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In this issue...The Complete Musician: A Conversation with Robert LevinAndrew Focks joins master keyboard artist Robert Levin for an exclusive interview. Levin performs on the harpsichord, fortepiano, and modern concert grand. He is also a conductor, theorist, musicologist, author, and professor, and his career has taken him all over the world. He is known for improvising embellishments and cadenzas in Classical repertoire. His completions of Mozart fragments are published by Bärenreiter, Breitkopf & Härtel, Carus, Peters, and Wiener Urtext.

In this issue...

The Complete Musician: A Conversation with Robert Levin

Andrew Focks joins master keyboard artist Robert Levin for an exclusive interview. Levin performs on the harpsichord, fortepiano, and modern concert grand. He is also a conductor, theorist, musicologist, author, and professor, and his career has taken him all over the world. He is known for improvising embellishments and cadenzas in Classical repertoire. His completions of Mozart fragments are published by Bärenreiter, Breitkopf & Härtel, Carus, Peters, and Wiener Urtext.
Also in this issue...Tone Production: Doing the Right Things for the Right ReasonsTone production is a very real part of pianism; it’s just that its basis isn’t what many pianists think it is. There is nothing wrong with telling a student to play with more “weight” if a less harsh tone is desired. However, using additional “weight” moderates key (and therefore hammer) acceleration and nothing more. To tell a student that involvement of the arm and wrist achieves an equal dynamic level as involvement of the wrist/hand alone—except “without the harshness”—is nonsense!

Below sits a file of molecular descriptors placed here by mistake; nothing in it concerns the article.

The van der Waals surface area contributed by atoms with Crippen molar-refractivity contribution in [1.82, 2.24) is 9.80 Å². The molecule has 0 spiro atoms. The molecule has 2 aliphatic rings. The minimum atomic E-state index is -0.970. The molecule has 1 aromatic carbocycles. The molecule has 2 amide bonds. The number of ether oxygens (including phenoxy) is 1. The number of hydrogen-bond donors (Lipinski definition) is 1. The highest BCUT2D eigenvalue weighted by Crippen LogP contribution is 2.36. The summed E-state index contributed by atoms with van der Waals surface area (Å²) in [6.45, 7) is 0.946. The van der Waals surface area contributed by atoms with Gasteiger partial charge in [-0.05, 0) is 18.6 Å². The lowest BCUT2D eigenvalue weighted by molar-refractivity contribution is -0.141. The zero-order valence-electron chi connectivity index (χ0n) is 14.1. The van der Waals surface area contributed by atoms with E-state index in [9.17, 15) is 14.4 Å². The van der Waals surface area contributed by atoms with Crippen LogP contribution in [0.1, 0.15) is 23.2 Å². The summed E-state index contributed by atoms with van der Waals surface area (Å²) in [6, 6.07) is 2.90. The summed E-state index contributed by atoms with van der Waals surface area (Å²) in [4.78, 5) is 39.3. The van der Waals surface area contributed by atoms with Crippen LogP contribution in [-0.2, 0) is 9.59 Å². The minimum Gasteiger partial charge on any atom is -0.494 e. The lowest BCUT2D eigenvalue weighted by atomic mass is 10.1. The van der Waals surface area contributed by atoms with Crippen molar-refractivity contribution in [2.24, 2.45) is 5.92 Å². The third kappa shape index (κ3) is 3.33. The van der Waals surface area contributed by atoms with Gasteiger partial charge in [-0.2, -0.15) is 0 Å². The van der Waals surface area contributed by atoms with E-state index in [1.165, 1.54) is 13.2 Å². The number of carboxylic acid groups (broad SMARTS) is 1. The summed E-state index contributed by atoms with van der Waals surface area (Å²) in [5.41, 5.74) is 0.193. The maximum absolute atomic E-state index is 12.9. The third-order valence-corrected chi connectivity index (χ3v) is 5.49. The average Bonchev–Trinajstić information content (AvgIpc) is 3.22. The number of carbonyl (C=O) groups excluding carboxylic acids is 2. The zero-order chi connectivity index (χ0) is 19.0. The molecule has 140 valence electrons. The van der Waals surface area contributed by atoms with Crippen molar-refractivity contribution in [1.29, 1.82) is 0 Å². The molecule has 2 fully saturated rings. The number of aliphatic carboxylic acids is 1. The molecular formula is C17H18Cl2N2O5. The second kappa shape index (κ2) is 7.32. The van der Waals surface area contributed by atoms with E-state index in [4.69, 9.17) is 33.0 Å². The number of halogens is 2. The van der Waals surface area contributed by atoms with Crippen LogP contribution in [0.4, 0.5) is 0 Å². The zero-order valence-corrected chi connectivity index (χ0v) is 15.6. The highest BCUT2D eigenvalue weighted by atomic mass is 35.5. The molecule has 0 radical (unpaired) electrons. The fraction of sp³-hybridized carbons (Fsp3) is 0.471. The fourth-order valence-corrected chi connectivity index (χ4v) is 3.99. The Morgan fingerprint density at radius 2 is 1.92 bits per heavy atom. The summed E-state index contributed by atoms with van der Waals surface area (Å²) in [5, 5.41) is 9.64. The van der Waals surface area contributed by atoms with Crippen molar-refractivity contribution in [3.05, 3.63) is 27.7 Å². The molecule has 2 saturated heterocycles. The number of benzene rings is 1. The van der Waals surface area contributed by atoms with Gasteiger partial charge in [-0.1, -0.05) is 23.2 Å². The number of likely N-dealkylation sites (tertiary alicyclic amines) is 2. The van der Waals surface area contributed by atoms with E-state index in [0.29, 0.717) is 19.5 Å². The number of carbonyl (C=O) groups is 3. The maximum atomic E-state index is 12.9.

Also in this issue...

Tone Production: Doing the Right Things for the Right Reasons

Tone production is a very real part of pianism; it’s just that its basis isn’t what many pianists think it is. There is nothing wrong with telling a student to play with more “weight” if a less harsh tone is desired. However, using additional “weight” moderates key (and therefore hammer) acceleration and nothing more. To tell a student that involvement of the arm and wrist achieves an equal dynamic level as involvement of the wrist/hand alone—except “without the harshness”—is nonsense!
Also in this issue...The Sound of the FutureRather than reject non-piano sounds, learn the advantages of employing all sounds in your teaching. By adding open sound tolerance for orchestral instruments and beyond, investigation, and discovery to our pedagogical arsenal, we can send forth students from our studios as better pianists, better musicians, and excellent listeners.

Also in this issue...

The Sound of the Future

Rather than reject non-piano sounds, learn the advantages of employing all sounds in your teaching. By adding open sound tolerance for orchestral instruments and beyond, investigation, and discovery to our pedagogical arsenal, we can send forth students from our studios as better pianists, better musicians, and excellent listeners.
Also in this issue...Girl Scout Tricks: What music teachers can learn about retention from scoutingGood retention is as important to the Scouts as it is for piano teachers. Teens everywhere are busier than ever, and it’s increasingly difficult to fill the spaces when they drop out. Mary Beth Molenaar discusses how fundamentals of scouting such as student choice, risk-taking, social experiences, and service revitalized her piano studio.

Also in this issue...

Girl Scout Tricks: What music teachers can learn about retention from scouting

Good retention is as important to the Scouts as it is for piano teachers. Teens everywhere are busier than ever, and it’s increasingly difficult to fill the spaces when they drop out. Mary Beth Molenaar discusses how fundamentals of scouting such as student choice, risk-taking, social experiences, and service revitalized her piano studio.
Now for iPad and iPhone...The Clavier Companion appWith the Clavier Companion app, subscribers have full access to all the content of the print magazine, plus enhanced multimedia features complementing selected articles. Receive Clavier Companion the moment it is published, and enjoy access to purchased issues for life! Prices start at just $4.99!

Now for iPad and iPhone...

The Clavier Companion app

With the Clavier Companion app, subscribers have full access to all the content of the print magazine, plus enhanced multimedia features complementing selected articles. Receive Clavier Companion the moment it is published, and enjoy access to purchased issues for life! Prices start at just $4.99!
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